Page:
Review of meat export control rules seeks stakeholder input

Beef Central, 07/11/2018

A REVIEW of rules governing export of meat products out of Australia, which promises to provide more modern, flexible and streamlined legislation for export trade is seeking input from industry stakeholders.

The rules will replace the Export Control (Meat and Meat Products) Orders and parts of the Australian Meat and Live-stock Industry Act, the Australian Meat and Live-stock Industry (Export Licensing) Regulations and the Export Control (Prescribed Goods – General) Order.

A 2015 review involving government and industry of current export laws found improvements could be made to respond and adapt to changing market conditions and importing country requirements.

Agriculture minister David Littleproud said the new Export Control Rules would help keep the doors open for Australian meat exporters and give overseas markets and customers greater confidence in Australian products.

“Our industry needs to be responsive to changing overseas market conditions without slugging our farmers,” he said.

Minister Littleproud said the new rules would make exporting meat more straightforward and cut duplication of paperwork and processes.

“They’ll clearly outline how meat should be prepared and if permits or certificates are required while maintaining the level of oversight expected by overseas markets. This will support access to export markets making sure our reputation for reliable, high-quality meat is upheld.”

Under the process, existing export-related legislation is being streamlined and consolidated into improved legislation in the Export Control Bill 2017 and Export Control Rules.

The Consultation Draft Export Control Rules 2020—Meat and Meat Products will act as a template for legislation and regulation covering other Australian food exports.

Export meat stakeholders can make written submissions towards the review by 21 December. Information sessions will be held in major capital cities during November and December. Other opportunities to comment will be available before the full package comes into effect, the government said.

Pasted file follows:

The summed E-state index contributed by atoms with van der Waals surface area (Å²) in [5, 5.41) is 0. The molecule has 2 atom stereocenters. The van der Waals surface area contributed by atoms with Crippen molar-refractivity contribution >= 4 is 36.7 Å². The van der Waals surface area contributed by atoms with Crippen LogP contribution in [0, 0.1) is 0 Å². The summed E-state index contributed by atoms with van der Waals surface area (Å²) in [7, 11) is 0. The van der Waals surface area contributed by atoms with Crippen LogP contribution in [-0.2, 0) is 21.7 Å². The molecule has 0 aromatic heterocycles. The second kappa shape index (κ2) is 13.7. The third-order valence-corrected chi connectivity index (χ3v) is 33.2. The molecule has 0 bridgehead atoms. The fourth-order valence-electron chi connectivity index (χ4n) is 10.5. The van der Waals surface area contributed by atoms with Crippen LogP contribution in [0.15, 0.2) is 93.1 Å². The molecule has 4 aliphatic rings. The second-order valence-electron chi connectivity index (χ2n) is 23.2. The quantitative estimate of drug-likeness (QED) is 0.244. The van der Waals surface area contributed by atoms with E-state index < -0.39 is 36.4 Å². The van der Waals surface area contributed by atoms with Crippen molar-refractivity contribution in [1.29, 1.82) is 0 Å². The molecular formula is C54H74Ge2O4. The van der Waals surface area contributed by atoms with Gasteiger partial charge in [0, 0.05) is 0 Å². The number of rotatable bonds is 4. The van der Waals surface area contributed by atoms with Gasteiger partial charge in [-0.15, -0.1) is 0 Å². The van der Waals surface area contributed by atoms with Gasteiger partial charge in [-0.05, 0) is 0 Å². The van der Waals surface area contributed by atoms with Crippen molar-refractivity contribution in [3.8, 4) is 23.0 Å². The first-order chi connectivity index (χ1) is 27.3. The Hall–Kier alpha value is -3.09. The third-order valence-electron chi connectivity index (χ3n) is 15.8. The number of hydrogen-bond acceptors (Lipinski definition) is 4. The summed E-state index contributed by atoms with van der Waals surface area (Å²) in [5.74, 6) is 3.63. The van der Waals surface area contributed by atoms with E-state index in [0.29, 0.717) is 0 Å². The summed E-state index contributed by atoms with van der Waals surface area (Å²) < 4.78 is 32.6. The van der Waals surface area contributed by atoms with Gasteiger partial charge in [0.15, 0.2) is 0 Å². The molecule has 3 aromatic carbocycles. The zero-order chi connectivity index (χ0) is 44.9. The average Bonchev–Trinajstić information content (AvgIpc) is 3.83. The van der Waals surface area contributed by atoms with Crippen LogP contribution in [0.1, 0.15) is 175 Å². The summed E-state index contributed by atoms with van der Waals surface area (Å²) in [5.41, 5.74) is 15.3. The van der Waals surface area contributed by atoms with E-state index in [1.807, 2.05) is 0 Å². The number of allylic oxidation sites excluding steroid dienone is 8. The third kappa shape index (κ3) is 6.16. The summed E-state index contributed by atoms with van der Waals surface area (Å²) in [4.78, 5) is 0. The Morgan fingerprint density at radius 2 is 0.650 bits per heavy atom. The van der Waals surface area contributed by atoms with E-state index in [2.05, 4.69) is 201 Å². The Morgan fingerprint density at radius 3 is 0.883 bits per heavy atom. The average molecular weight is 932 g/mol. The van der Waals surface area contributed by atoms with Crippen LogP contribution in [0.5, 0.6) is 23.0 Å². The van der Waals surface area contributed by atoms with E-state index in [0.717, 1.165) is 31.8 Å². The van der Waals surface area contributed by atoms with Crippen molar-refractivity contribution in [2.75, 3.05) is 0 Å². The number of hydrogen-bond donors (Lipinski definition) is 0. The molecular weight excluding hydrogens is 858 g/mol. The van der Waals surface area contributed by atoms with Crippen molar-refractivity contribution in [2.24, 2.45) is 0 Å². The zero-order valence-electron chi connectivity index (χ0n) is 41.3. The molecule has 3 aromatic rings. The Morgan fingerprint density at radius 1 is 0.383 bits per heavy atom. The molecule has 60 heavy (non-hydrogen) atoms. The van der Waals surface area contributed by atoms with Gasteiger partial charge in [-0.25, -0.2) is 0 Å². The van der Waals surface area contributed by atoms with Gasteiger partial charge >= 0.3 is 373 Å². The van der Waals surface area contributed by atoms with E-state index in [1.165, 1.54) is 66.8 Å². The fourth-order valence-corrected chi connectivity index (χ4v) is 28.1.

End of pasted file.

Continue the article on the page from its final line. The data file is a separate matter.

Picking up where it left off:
Somewhat notoriously, the current export legislation covering red meat exports is a document of some 450 pages.

The Australian Meat Industry Council’s technical manager, Dr Mary Wu, welcomed the review, saying the current export legislation sunsets in 2020, meaning there was a sense of some urgency in the need to update the current process.

Dr Wu said AMIC would consult widely with its own exporter membership over the views about changes to the legislation.

“It definitely is needed, but it’s yet to be seen whether the document includes any real innovation or cost savings to exporters, which is the priority for industry.”

Dr Wu said the consultation process needed to happen quite quickly, because the overall legislative timetable was aiming to present the new legislation to parliament during 2019.

“The government is doing this for every single export commodity. Meat is the first cab off the rank, because it is regarded as the most complex, and will provide a structure for other export commodities to follow,” she said.

“The challenge will be in achieving the right balance between regulation versus facilitation of exports.”

  • For information on, or to participate in the review, click here.


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